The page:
IRA Beneficiary Designations

So what happens to your IRA if you pass away?  If you don’t name a beneficiary like your child or spouse, you could be missing out on years of income for your loved ones.  It’s also a good idea to name a secondary beneficiary in case of unforeseen circumstances.  Here are some standard designations:

MY ESTATE AS THE BENEFICIARY

This is normally the worst choice. If you have a will, that document will direct distribution. If you do not have a will the account will pass by state law under the statute of descent and distribution. You have now taken a non probate asset and placed it within the jurisdiction of the probate court.

MY SPOUSE

This allows the most flexibility. Your spouse can continue to defer the payment of income tax. This also allows the spouse the ability to determine the beneficiaries at his or her death. For high net worth couples, advanced planning with IRAs is essential.

CHILDREN

Children as primary beneficiaries offer a great way to give a child an automatic retirement fund. If each child is designated as a separate beneficiary, he can continue to defer part of the account over his own life expectancy. In a second marriage situation an IRA is a great tool. The designation to children of the first marriage allows a guaranteed inheritance without involving the second family. If done properly it cannot be challenged.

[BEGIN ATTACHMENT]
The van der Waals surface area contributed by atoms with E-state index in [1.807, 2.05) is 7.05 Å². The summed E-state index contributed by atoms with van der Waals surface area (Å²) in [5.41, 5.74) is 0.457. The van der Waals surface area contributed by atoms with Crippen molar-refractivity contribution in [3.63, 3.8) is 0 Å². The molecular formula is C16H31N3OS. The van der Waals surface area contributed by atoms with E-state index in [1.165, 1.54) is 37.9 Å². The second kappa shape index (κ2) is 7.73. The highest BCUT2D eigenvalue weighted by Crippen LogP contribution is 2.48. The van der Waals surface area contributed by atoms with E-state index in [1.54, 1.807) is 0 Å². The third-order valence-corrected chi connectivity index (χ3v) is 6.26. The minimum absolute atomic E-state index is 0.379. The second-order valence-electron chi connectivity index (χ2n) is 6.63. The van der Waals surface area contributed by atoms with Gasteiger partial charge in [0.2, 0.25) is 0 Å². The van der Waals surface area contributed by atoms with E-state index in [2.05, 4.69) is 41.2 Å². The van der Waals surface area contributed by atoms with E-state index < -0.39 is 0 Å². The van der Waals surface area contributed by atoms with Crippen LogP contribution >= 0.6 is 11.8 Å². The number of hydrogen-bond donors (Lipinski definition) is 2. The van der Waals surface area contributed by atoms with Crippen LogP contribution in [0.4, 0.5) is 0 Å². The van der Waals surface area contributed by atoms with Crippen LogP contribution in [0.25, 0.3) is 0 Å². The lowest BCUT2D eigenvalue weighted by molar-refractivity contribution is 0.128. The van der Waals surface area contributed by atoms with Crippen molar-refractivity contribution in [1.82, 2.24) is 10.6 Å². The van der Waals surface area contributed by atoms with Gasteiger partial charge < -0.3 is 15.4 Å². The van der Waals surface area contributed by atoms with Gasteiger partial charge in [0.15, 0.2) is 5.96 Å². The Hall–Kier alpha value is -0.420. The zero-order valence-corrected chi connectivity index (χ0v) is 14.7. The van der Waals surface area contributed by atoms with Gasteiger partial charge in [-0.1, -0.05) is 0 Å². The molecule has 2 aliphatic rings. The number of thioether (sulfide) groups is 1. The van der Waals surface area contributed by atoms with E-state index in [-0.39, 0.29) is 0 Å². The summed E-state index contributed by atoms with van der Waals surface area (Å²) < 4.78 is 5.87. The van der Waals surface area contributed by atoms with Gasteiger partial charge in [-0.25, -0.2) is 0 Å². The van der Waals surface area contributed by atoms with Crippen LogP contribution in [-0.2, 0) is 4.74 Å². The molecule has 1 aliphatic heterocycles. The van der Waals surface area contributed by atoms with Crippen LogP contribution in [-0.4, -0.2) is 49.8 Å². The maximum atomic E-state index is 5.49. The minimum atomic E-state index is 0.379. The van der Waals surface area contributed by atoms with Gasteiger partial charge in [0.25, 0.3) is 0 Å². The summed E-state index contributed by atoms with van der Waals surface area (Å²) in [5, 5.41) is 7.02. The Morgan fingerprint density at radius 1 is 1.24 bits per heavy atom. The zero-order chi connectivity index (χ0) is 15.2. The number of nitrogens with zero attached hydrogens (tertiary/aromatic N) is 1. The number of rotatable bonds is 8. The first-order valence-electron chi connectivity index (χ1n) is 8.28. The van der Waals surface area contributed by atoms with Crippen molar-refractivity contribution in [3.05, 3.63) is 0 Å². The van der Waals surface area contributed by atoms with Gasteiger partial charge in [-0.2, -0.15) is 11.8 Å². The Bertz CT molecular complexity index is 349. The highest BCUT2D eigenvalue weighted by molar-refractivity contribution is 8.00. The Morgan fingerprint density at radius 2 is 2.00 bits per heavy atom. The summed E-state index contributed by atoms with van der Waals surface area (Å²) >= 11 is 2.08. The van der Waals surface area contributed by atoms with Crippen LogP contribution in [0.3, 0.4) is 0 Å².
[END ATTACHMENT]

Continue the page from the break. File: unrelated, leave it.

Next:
GRANDCHILDREN

Designation to grandchildren can provide the longest deferral of the payment of income tax. If a two-year-old is a named beneficiary he can receive income over a life expectancy of over eighty years.

REVOCABLE TRUST

A trust will allow you to control the funds after your death. It permits a trustee to allocate among a class of beneficiaries or direct the use of the funds. It also allows the retention of funds if a child is not mature enough to receive the funds. A trust can delay the immediate unrestricted access to the monies by your children.

CHARITY

The use of IRAs to distribute to a charity is a great tax saving vehicle. If you want to give to charity, the monies will go directly free of probate and free of the payment of income tax upon presentation of a death certificate. If the distribution had come directly from the trust, income tax would have first been paid and only a portion of the funds would have gone to the charities.

Credit: thebeacon.net

Any questions, contact the experts at the IRA Financial Group today!

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